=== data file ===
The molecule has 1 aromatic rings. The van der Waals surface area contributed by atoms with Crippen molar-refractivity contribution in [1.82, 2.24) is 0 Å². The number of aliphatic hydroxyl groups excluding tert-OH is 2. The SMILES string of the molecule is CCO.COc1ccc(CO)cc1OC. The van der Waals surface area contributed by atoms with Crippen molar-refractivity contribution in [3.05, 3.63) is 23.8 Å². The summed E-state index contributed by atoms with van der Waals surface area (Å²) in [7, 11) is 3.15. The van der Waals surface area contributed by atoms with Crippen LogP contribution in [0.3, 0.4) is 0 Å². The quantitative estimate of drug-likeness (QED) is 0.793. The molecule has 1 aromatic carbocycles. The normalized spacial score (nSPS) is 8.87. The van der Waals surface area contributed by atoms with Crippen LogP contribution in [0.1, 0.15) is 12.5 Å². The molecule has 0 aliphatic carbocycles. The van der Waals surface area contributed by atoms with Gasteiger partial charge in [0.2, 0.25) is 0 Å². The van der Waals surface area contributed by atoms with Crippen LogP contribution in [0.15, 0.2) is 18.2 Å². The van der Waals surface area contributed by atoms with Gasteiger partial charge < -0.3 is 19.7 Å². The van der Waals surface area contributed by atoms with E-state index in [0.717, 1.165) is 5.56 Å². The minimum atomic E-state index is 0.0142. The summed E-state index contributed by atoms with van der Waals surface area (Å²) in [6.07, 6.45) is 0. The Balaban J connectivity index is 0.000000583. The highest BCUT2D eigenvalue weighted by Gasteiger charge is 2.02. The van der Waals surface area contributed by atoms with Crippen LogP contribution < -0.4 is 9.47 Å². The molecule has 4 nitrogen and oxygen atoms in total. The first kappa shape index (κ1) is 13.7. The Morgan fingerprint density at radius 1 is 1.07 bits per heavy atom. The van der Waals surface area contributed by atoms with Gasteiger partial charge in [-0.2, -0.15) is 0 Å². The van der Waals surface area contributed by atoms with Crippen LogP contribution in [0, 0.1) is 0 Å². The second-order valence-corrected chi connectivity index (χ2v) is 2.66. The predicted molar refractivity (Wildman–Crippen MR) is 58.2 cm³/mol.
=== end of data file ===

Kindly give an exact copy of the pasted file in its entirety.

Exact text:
The molecule has 1 aromatic rings. The van der Waals surface area contributed by atoms with Crippen molar-refractivity contribution in [1.82, 2.24) is 0 Å². The number of aliphatic hydroxyl groups excluding tert-OH is 2. The SMILES string of the molecule is CCO.COc1ccc(CO)cc1OC. The van der Waals surface area contributed by atoms with Crippen molar-refractivity contribution in [3.05, 3.63) is 23.8 Å². The summed E-state index contributed by atoms with van der Waals surface area (Å²) in [7, 11) is 3.15. The van der Waals surface area contributed by atoms with Crippen LogP contribution in [0.3, 0.4) is 0 Å². The quantitative estimate of drug-likeness (QED) is 0.793. The molecule has 1 aromatic carbocycles. The normalized spacial score (nSPS) is 8.87. The van der Waals surface area contributed by atoms with Crippen LogP contribution in [0.1, 0.15) is 12.5 Å². The molecule has 0 aliphatic carbocycles. The van der Waals surface area contributed by atoms with Gasteiger partial charge in [0.2, 0.25) is 0 Å². The van der Waals surface area contributed by atoms with Crippen LogP contribution in [0.15, 0.2) is 18.2 Å². The van der Waals surface area contributed by atoms with Gasteiger partial charge < -0.3 is 19.7 Å². The van der Waals surface area contributed by atoms with E-state index in [0.717, 1.165) is 5.56 Å². The minimum atomic E-state index is 0.0142. The summed E-state index contributed by atoms with van der Waals surface area (Å²) in [6.07, 6.45) is 0. The Balaban J connectivity index is 0.000000583. The highest BCUT2D eigenvalue weighted by Gasteiger charge is 2.02. The van der Waals surface area contributed by atoms with Crippen LogP contribution < -0.4 is 9.47 Å². The molecule has 4 nitrogen and oxygen atoms in total. The first kappa shape index (κ1) is 13.7. The Morgan fingerprint density at radius 1 is 1.07 bits per heavy atom. The van der Waals surface area contributed by atoms with Gasteiger partial charge in [-0.2, -0.15) is 0 Å². The van der Waals surface area contributed by atoms with Crippen LogP contribution in [0, 0.1) is 0 Å². The second-order valence-corrected chi connectivity index (χ2v) is 2.66. The predicted molar refractivity (Wildman–Crippen MR) is 58.2 cm³/mol.